What if economic growth isn’t as positive as you think?

If we don’t quickly create a new economy that isn’t based on constant expansion, we’re going to run out of planet.

Martin Kirk: When Donald Trump says “Make America Great Again,” he’s alluding, at least in part, to the promise of economic growth. Just as when Bill Clinton said, “it’s the economy, stupid,” he was really saying that “it’s about economic growth, stupid.” This is the Golden Promise of politics: more economic growth. Golden, because it is effortlessly translated in voters’ minds to mean more jobs, more money in the economy, and therefore more income in everyone’s pockets. Because economic growth is, obviously, a thing greatly to be desired.

Equally obvious is the knowledge that no economic growth is a bad thing. When economies and companies don’t grow, they stagnate and falter. Which means fewer jobs, lower wages, less money to invest, more business shut downs, and bankruptcies. In short, more misery for all.

It’s all so obvious, right? It’s one of the precious few things we can all agree on in this fractious age.

But there are some new strains of thought that take a more nuanced and sophisticated view of growth. That say, yes, all other things being equal, economic growth is a positive thing. But all other things are not equal. There’s no such thing as a free lunch, and, for all its positives, economic growth has a dark side; its ecological impact. The impacts of our ever-growing economy have become so stark and so widespread that they are by any sane measure portents to catastrophe. Whether it’s the fact that Antarctic ice is now melting three times faster than we thought, or the unfolding “biological annihilation” that has already wiped out 50% of all animals and up to 75% of all insects, or the fact that, in spite of all this, we are pumping out CO2 at record levels, it takes willful ignorance or a blinding ideology to deny the severity of the crisis.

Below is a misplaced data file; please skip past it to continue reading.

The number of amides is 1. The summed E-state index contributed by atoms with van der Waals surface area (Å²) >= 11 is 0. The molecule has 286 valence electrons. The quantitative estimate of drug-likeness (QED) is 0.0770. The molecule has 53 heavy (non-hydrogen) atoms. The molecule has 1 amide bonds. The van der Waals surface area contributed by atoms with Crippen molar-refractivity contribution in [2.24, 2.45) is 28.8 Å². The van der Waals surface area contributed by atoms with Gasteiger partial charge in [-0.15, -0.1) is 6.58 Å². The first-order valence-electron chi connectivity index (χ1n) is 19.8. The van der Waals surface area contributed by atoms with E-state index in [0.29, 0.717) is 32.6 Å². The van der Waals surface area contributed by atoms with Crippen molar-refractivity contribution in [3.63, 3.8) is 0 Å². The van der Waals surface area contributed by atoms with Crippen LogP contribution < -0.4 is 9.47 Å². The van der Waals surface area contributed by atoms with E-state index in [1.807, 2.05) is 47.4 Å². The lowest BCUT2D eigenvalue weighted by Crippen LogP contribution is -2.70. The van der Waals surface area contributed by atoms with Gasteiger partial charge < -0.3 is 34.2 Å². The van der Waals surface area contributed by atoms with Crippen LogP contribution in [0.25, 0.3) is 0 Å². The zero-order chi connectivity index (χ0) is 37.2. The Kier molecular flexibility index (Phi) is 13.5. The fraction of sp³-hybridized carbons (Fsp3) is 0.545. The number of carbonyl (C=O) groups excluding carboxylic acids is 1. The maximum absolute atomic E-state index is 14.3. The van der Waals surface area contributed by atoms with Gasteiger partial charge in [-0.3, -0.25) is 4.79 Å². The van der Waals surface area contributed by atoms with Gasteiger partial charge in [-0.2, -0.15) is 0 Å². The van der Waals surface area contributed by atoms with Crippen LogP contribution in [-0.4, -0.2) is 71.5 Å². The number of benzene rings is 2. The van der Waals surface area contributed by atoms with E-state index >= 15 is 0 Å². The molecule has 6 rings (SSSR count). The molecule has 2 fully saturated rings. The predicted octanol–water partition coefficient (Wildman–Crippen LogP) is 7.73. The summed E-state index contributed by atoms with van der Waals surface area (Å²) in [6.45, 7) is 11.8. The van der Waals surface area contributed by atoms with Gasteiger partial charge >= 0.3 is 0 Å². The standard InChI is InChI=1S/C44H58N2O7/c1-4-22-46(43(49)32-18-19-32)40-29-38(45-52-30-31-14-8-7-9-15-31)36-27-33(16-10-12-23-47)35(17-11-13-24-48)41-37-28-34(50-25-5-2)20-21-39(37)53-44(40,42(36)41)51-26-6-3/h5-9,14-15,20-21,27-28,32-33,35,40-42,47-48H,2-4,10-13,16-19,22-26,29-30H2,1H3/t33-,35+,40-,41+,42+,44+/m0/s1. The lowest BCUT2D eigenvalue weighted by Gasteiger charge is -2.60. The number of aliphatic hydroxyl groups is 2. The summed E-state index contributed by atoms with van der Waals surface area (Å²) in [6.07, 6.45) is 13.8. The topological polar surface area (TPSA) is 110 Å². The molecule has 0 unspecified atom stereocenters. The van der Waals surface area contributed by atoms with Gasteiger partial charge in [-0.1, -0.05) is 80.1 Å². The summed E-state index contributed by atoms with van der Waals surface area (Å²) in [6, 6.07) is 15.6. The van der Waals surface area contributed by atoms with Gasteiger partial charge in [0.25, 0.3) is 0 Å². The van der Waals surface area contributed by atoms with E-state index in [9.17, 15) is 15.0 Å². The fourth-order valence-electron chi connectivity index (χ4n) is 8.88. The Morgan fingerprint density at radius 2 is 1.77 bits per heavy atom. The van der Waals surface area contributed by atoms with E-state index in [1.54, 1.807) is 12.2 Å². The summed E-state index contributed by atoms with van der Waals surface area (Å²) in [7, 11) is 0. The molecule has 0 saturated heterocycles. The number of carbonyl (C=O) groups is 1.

This creates a terrible paradox: Economic growth keeps economies stable today, but threatens not just future growth but medium-term social and civilizational cohesion, and ultimately the very capacity of this biosphere to sustain life. A paper published in the Proceedings of the National Academy of Sciences last year suggested that “the window for effective action is very short, probably two or three decades at most.” And that even this dire prediction is considered “conservative” by the authors, “given the increasing trajectories of the drivers of extinction.” In terms of practical politics, that means acting immediately, preferably yesterday.

Most politicians deal with this paradox by ignoring it. It’s by far the easiest option; one afforded every incentive and reward by this political economy and the beliefs that underpin it. This belief system has been dominant for a long time now. We are, as a society, deeply comfortable with it, which means many of its core assumptions are considered unassailable–too obvious to question. The most profound being this idea that growth is always good. Questioning this amounts to political suicide for any politician.